Thursday, May 12, 2005

Shop Talk

Yesterday Monica wrote a top ten list on reasons writers are scared of their own blogs. That prodded me on something I've been avoiding around here.

When I'm not ranting, making ten lists, or bragging about my wonderful children who can do no wrong and I'll smack down anyone who says otherwise, I talk about work. That was the idea in going public with PBW, to talk about the reality of it, and to get other perspectives on the table. I rarely talk about my work, though, except from the technical/career perspective or in shorthand: Got the cover art, killed the deadline, sold this or that.

I'd rather joke about my work than talk serious about it. Part of that comes from my belief that you have to be able to laugh at yourself and this gig, or it'll kill you. Jokes are also good velvet ropes. They keep everyone from getting too close. Close enough to see what I'm really doing behind the joke ropes is close enough to hack, slash, throw acid, torch, or make me hand out bookmarks again. No, thank you.

Then there's talking the talk. You know those writers out there who are really good at that dignified, authorial work-speak? They write stuff like:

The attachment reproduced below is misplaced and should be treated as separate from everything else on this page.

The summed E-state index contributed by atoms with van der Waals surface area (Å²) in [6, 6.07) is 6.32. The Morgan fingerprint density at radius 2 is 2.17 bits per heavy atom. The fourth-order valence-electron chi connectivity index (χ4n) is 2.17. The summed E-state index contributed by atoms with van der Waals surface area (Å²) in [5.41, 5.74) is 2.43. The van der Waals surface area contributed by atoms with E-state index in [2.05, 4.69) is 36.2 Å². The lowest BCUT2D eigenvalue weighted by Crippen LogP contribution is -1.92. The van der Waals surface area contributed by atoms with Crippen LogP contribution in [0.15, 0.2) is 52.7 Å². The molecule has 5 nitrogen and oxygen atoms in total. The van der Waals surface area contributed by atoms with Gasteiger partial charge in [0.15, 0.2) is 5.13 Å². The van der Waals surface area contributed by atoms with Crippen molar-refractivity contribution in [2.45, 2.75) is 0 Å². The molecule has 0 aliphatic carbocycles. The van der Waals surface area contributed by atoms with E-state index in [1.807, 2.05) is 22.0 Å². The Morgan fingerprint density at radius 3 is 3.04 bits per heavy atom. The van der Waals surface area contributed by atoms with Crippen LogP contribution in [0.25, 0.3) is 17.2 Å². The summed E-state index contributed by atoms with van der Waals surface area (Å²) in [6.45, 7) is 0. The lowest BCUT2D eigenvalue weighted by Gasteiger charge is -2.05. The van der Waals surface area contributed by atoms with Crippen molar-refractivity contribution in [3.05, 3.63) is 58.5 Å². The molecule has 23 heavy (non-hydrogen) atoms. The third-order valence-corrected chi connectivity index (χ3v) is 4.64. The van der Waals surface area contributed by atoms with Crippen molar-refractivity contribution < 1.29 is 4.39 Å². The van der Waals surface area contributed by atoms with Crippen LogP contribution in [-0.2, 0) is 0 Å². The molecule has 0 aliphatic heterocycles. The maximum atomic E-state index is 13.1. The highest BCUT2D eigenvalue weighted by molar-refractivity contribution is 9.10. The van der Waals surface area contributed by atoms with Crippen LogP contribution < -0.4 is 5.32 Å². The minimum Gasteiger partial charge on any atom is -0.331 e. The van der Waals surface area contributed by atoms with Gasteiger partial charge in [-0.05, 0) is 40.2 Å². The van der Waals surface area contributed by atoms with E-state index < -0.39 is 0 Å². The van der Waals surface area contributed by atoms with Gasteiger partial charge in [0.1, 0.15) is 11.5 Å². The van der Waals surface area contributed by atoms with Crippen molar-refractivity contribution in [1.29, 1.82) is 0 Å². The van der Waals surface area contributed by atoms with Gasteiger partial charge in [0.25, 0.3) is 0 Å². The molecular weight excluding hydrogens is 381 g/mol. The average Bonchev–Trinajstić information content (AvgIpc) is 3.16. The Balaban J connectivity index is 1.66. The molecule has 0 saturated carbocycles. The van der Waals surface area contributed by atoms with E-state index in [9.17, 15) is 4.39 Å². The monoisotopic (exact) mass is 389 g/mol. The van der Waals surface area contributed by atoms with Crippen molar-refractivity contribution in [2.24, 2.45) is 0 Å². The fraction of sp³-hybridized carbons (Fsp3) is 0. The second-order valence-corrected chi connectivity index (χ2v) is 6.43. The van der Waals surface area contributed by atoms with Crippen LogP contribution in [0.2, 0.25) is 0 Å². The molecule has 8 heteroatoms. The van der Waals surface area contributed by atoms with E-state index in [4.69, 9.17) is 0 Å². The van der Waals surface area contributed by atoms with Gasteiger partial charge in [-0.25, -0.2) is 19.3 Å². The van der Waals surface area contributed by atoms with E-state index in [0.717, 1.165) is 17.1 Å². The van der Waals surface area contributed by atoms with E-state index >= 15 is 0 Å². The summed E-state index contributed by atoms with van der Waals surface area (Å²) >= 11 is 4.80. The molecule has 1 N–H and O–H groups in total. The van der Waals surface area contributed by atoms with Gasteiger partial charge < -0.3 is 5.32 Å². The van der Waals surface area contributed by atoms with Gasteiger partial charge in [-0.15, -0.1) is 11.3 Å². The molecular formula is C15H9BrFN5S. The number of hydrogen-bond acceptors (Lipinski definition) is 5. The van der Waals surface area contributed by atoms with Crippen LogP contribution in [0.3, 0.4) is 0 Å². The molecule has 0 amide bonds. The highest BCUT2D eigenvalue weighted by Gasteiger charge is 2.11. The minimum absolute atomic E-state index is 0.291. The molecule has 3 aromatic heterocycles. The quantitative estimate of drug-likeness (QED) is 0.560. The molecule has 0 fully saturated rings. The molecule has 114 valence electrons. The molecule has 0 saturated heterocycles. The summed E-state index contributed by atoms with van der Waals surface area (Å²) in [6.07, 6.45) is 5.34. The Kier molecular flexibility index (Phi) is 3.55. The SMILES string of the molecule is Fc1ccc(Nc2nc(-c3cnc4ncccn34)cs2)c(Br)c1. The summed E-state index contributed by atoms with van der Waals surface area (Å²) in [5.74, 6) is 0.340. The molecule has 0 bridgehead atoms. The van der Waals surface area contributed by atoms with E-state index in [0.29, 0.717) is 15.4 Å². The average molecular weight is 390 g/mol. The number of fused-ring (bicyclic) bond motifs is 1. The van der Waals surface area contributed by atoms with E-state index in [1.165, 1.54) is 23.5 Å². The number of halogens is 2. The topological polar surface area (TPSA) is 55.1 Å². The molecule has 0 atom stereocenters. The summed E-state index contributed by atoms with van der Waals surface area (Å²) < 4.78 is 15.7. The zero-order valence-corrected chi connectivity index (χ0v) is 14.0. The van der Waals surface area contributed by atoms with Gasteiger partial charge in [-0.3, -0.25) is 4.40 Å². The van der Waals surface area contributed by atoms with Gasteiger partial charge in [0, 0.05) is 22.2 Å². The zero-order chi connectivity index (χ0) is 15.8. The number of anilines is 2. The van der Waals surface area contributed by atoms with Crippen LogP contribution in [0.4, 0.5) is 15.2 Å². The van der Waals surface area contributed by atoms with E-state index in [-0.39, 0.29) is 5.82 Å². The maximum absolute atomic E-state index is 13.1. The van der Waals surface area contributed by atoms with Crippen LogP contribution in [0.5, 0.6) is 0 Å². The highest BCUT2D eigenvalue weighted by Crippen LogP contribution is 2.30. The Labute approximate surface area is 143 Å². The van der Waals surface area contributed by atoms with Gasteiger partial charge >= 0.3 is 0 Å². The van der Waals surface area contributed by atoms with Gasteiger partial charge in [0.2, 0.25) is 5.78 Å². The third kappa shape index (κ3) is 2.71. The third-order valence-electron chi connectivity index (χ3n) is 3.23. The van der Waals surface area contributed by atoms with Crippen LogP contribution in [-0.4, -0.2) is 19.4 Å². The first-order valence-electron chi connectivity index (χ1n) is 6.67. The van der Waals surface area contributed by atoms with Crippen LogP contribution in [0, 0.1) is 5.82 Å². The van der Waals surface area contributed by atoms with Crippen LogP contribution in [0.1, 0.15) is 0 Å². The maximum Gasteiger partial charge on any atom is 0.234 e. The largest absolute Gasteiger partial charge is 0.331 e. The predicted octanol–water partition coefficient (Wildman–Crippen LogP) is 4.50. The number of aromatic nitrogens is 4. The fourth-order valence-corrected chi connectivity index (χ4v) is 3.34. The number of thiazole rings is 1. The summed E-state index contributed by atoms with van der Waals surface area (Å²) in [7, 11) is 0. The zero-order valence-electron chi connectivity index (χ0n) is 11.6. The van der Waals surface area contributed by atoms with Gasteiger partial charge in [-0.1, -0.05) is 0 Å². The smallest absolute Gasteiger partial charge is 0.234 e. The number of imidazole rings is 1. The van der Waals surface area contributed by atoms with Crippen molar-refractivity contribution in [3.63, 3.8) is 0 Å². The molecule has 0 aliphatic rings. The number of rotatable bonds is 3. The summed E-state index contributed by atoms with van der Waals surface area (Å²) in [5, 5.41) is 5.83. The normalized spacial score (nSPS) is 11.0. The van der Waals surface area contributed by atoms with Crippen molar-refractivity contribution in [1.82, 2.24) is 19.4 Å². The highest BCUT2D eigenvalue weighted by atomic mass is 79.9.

Today I explored the inner sanctum of despair, and added a final, top note of irony to bring home how the protagonist's magnificent love has been utterly squandered. I'm not entirely pleased with the outcome, but it's adequate for the first draft.

I can't do that. God did not give me that gene. Whenever I try to put how I honestly feel about my work into words, it sounds like this entry I wrote today in my on-paper journal:

He's holding back, making me wait until the tune he wants starts. Then we dance. I don't know the steps. Everything about him is stomping on my toes. He's smirking, loves it, the jerk. I get that. He hurts because it's the only way he thinks he can make others feel anything. Doesn't make me like him any better.

Sounds like a sixteen-year-old's diary, written in pink ink. All I need to do is dot my i's with little hearts and scrawl in the margin but he might call me tonite then omigod what do I say????

I hate being afraid of anything, so might as well face it head-on. I've got this book I'm about to start writing that I've been waiting a long time to put on paper. It's going to be a major book for me, writer-wise. I'll try talking about how it goes, and see if I can be honest without reliving my Stridex years.


  1. Anonymous12:51 AM

    As a relatively new subscriber to your RSS feed, I'm wondering if the "keep everyone at arm's length" thing is also an extension of the eclectic nature of the internet and blogging in general.

    If, for example, you're gearing up to write a book that is going to take a lot of time and energy to write, you probably won't want various wags coming along and second-guessing the work in progress. I'm thinking you want to write it your way, through thick and thin, and have the satisfaction of a job well done at the end privately.